According to my guide book, brushing against stinging nettle (Urtica dioica) produces an immediate stinging pain and sometimes red welts, searing burns that seldom last long but can be intense for a few moments. When you actually grab hold of a handful of it, the nasty tingling and ‘pins and needles’ can last for a couple of days, speaking from personal experience. The ‘stingers’ are glandular hairs (trichomes), which cover the stem and leaf surfaces. The hairs have a bulb-like tip that breaks off when touched, exposing sharp little needles that inject chemical irritants from their basal sacs.

The ‘stingers’ mainly protect the plant from herbivores, but the plants are appreciated by a number of insects. In particular, the Question Mark (Polygonia interrogationis),the Eastern Comma (P. comma) and Milbert’s tortoiseshell (Nymphalis milberti) butterflies may feed on stinging nettle as caterpillars. Red Admiral (Vanessa atalanta) butterflies are said to rely quite exclusively on nettles. The caterpillars fold over a leaf and line it with silk. They use the leaf as a resting place and later pupate there.

Stinging nettle prefers open, sunny areas and is often found in the vicinity of gardens and dwellings. In North America, there is both a native subspecies (Urtica dioica gracilis) and an introduced European subspecies (U. d. dioica). Worldwide, there are 25 Urtica species. In Europe, nettle fibres were used for centuries to weave linen fabric. In World War I, Germany raised nettle to produce “nettle cloth”, for use in tents and other durable fabric products. Cooking removes the sting from the plant, and young shoots and tender top leaves can be eaten as greens. The leaves are rich in vitamins A and C and iron, and can be used to make a nutritious tea. This Nettles for Vitality post offers this information:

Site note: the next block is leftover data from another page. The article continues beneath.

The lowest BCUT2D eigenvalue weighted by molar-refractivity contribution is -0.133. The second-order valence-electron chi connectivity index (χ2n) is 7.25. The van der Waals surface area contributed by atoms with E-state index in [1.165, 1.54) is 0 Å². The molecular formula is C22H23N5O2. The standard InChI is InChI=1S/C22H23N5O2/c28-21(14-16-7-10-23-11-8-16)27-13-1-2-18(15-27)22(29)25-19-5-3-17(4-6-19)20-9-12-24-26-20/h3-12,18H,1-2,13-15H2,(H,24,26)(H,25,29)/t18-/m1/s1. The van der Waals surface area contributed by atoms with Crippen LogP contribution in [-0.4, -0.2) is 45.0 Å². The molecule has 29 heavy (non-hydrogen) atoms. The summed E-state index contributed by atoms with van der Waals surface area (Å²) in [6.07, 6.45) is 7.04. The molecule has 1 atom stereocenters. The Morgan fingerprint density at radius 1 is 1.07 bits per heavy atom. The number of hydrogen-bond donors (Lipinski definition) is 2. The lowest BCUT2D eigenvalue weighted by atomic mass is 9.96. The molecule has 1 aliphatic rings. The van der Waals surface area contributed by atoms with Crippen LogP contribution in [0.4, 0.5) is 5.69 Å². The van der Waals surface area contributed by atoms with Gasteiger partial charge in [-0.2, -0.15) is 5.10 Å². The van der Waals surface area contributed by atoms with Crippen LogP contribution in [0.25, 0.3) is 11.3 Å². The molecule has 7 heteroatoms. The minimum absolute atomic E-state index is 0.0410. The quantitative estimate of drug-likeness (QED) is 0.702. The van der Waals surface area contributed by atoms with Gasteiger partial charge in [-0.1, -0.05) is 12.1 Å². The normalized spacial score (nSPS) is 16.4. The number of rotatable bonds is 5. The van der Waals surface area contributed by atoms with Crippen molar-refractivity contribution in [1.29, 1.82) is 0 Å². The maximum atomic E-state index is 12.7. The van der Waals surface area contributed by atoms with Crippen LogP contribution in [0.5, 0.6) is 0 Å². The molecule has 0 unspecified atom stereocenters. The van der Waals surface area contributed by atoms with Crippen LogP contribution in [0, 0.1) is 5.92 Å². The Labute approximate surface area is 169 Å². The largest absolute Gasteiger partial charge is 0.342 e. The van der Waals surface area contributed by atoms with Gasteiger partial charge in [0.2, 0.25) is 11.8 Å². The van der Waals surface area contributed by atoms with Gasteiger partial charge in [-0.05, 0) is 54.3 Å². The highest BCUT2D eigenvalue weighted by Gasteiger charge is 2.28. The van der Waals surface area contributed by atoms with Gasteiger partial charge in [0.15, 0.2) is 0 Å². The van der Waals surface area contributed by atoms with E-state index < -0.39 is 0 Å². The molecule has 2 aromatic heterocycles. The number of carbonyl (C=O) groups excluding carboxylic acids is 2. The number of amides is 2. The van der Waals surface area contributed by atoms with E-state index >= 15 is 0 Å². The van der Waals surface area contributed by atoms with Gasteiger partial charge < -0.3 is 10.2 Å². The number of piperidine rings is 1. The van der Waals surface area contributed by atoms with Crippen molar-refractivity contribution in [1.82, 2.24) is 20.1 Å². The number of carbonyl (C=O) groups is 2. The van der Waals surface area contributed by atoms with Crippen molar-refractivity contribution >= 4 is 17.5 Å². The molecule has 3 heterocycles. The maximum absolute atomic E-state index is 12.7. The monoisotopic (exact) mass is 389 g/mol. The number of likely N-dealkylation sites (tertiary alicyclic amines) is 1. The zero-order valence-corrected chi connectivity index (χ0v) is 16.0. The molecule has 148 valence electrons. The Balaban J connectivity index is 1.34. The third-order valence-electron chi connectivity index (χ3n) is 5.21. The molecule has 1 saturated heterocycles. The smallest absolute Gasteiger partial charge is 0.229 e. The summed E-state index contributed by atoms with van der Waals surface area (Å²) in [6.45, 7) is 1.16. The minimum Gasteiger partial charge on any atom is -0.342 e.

The leaves and stems of stinging nettles are rich in iron, potassium, manganese, calcium, iodine, beta-carotene, vitamin C, and the B-complex vitamins, and have long been used in northern climes to improve vitality. The Gaelic saint Columba favored nettle broth during his sojourn on Iona. Four centuries later and half a world away, the great Tibetan yogi Milarepa acquired a greenish complexion from years of subsisting entirely on nettle soup while meditating in a cave.

Some butterfly garden manuals recommend growing stinging nettle. In spite of its value, both as caterpillar food and a source of vitality, which really, I could use lots of, I’d sooner not have stinging nettles growing in my garden!